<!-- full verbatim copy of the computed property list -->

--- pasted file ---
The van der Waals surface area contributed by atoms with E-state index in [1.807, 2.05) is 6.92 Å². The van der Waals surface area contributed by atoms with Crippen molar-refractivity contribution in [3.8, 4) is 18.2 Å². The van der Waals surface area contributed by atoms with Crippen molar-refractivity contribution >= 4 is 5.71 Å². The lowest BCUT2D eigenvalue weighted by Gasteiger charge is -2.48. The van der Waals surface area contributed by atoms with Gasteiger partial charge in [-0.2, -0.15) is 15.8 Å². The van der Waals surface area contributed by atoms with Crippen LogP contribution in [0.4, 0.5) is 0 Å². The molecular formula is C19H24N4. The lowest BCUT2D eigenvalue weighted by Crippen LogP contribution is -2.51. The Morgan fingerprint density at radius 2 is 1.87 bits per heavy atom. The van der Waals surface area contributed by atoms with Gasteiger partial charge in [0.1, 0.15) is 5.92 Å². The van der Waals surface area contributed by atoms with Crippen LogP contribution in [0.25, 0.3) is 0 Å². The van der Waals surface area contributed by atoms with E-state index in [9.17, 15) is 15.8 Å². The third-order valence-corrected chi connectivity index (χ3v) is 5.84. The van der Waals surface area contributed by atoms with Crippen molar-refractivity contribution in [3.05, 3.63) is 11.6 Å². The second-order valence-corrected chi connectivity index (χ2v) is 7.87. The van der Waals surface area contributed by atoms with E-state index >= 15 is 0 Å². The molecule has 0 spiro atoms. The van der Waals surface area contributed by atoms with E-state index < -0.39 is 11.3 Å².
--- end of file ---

The van der Waals surface area contributed by atoms with E-state index in [1.807, 2.05) is 6.92 Å². The van der Waals surface area contributed by atoms with Crippen molar-refractivity contribution in [3.8, 4) is 18.2 Å². The van der Waals surface area contributed by atoms with Crippen molar-refractivity contribution >= 4 is 5.71 Å². The lowest BCUT2D eigenvalue weighted by Gasteiger charge is -2.48. The van der Waals surface area contributed by atoms with Gasteiger partial charge in [-0.2, -0.15) is 15.8 Å². The van der Waals surface area contributed by atoms with Crippen LogP contribution in [0.4, 0.5) is 0 Å². The molecular formula is C19H24N4. The lowest BCUT2D eigenvalue weighted by Crippen LogP contribution is -2.51. The Morgan fingerprint density at radius 2 is 1.87 bits per heavy atom. The van der Waals surface area contributed by atoms with Gasteiger partial charge in [0.1, 0.15) is 5.92 Å². The van der Waals surface area contributed by atoms with Crippen LogP contribution in [0.25, 0.3) is 0 Å². The van der Waals surface area contributed by atoms with E-state index in [9.17, 15) is 15.8 Å². The third-order valence-corrected chi connectivity index (χ3v) is 5.84. The van der Waals surface area contributed by atoms with Crippen molar-refractivity contribution in [3.05, 3.63) is 11.6 Å². The second-order valence-corrected chi connectivity index (χ2v) is 7.87. The van der Waals surface area contributed by atoms with E-state index >= 15 is 0 Å². The molecule has 0 spiro atoms. The van der Waals surface area contributed by atoms with E-state index < -0.39 is 11.3 Å².